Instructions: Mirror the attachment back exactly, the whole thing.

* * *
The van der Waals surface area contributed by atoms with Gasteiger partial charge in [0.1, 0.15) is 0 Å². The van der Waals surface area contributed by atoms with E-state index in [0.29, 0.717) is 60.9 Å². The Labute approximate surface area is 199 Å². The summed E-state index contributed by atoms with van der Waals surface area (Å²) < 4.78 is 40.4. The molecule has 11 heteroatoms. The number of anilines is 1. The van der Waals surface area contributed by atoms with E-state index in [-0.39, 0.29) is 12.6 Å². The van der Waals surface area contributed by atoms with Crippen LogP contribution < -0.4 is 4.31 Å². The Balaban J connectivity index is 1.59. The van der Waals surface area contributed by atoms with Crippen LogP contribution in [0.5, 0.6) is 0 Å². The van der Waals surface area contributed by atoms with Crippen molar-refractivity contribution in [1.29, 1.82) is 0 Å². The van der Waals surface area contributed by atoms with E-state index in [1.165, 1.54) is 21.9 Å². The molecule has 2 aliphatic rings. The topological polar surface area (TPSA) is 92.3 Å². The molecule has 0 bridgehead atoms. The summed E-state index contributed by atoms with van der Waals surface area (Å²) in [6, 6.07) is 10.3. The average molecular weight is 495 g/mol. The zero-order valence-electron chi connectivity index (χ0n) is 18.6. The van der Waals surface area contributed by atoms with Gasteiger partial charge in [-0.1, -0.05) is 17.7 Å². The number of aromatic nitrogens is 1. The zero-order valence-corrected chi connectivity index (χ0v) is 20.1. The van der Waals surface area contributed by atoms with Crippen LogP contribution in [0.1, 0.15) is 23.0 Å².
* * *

The van der Waals surface area contributed by atoms with Gasteiger partial charge in [0.1, 0.15) is 0 Å². The van der Waals surface area contributed by atoms with E-state index in [0.29, 0.717) is 60.9 Å². The Labute approximate surface area is 199 Å². The summed E-state index contributed by atoms with van der Waals surface area (Å²) < 4.78 is 40.4. The molecule has 11 heteroatoms. The number of anilines is 1. The van der Waals surface area contributed by atoms with E-state index in [-0.39, 0.29) is 12.6 Å². The van der Waals surface area contributed by atoms with Crippen LogP contribution < -0.4 is 4.31 Å². The Balaban J connectivity index is 1.59. The van der Waals surface area contributed by atoms with Crippen LogP contribution in [0.5, 0.6) is 0 Å². The van der Waals surface area contributed by atoms with Crippen molar-refractivity contribution in [1.29, 1.82) is 0 Å². The van der Waals surface area contributed by atoms with E-state index in [1.165, 1.54) is 21.9 Å². The molecule has 2 aliphatic rings. The topological polar surface area (TPSA) is 92.3 Å². The molecule has 0 bridgehead atoms. The summed E-state index contributed by atoms with van der Waals surface area (Å²) in [6, 6.07) is 10.3. The average molecular weight is 495 g/mol. The zero-order valence-electron chi connectivity index (χ0n) is 18.6. The van der Waals surface area contributed by atoms with Gasteiger partial charge in [-0.1, -0.05) is 17.7 Å². The number of aromatic nitrogens is 1. The zero-order valence-corrected chi connectivity index (χ0v) is 20.1. The van der Waals surface area contributed by atoms with Crippen LogP contribution in [0.1, 0.15) is 23.0 Å².